Absenteeism in the workplace
Absenteeism in the workplace (excused or unexcused) reduces the amount of actual working time and for this reason is unfavorable. The potential length of absence is regulated by law - mainly the Labour Code - governing principles and dimensions of employee absences during the year, or over a longer period of time. The basic components of absenteeism are holidays and exemptions from sickness or care.
Particularly negative impact on the stability of company operations is unpredictable absenteeism, and in particular the relief due to sickness. The main factors determining absenteeism are:
Currently an increasingly important role in sickness absence play psychosocial factors play, among others: lack of job satisfaction, lack of motivation, poor interpersonal relationships with superiors or colleagues, problems in choosing free days.
It should also be noted that employee absenteeism is significantly higher among women than among men. This is mainly due to the exercise by women hers parenting and care functions in the family.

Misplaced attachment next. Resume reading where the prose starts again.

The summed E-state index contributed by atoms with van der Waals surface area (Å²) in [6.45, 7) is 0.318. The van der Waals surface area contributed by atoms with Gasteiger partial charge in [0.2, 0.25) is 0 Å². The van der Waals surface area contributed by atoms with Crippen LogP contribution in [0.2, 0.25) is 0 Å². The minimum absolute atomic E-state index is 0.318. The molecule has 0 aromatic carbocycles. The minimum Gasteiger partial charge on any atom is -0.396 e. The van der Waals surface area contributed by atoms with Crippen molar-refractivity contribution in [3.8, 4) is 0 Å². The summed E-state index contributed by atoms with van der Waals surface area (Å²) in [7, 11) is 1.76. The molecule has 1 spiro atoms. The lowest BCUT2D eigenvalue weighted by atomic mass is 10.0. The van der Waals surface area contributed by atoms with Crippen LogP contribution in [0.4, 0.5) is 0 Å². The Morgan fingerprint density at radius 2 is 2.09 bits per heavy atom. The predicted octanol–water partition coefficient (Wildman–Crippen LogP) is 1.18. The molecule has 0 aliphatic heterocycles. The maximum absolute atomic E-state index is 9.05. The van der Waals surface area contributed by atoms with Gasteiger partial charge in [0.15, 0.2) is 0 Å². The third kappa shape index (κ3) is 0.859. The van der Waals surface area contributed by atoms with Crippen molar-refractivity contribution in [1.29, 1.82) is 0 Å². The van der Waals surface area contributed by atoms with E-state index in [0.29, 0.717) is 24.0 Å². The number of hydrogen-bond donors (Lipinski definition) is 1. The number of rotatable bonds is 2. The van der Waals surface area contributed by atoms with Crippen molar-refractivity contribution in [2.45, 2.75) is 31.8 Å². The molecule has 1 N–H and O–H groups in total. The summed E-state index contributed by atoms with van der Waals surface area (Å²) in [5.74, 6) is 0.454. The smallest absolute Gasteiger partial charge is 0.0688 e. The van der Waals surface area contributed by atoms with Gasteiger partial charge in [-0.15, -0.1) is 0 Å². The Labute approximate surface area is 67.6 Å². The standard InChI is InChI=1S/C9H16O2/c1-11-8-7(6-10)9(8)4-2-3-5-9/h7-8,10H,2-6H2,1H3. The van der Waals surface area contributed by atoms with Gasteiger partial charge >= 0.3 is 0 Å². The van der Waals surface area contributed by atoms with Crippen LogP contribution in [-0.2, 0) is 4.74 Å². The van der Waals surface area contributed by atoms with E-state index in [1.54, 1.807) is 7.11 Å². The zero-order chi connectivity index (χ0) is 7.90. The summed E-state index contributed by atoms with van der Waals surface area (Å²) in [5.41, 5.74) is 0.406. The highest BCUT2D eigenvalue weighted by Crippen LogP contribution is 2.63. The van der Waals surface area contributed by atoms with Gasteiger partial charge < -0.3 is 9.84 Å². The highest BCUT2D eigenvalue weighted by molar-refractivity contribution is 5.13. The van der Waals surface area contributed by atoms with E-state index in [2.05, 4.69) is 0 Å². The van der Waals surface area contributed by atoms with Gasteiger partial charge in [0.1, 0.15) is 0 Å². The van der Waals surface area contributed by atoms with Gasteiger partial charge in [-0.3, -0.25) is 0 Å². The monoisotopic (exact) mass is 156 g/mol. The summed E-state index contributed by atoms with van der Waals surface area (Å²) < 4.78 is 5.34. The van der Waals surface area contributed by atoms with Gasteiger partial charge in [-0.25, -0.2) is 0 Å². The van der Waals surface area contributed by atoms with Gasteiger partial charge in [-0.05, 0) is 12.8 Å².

|Absenteeism in the workplace — recommended articles|
|Effects of unemployment — Illegal work — Merit pay — Occupational accident — Duties of employers — Corporate policy — Death from overwork — Work environment — Workload analysis — Business activity code|
- Blau, G. J., & Boal, K. B. (1987). Conceptualizing how job involvement and organizational commitment affect turnover and absenteeism. Academy of Management Review, 288-300.
- Chadwick-Jones, J. J. K., Nicholson, N., & Brown, C. (1982). Social psychology of absenteeism. Praeger Publishers.
- Mowday, R. T., Porter, L. W., & Steers, R. M. (2013). Employee—organization linkages: The psychology of commitment, absenteeism, and turnover. Academic Press.
- Rosse, J. G., & Miller, H. E. (1984). Relationship between absenteeism and other employee behaviors. Absenteeism, 1, 194-228.
- Somers, M. J. (1995). Organizational commitment, turnover and absenteeism: An examination of direct and interaction effects. Journal of Organizational Behavior, 16(1), 49-58.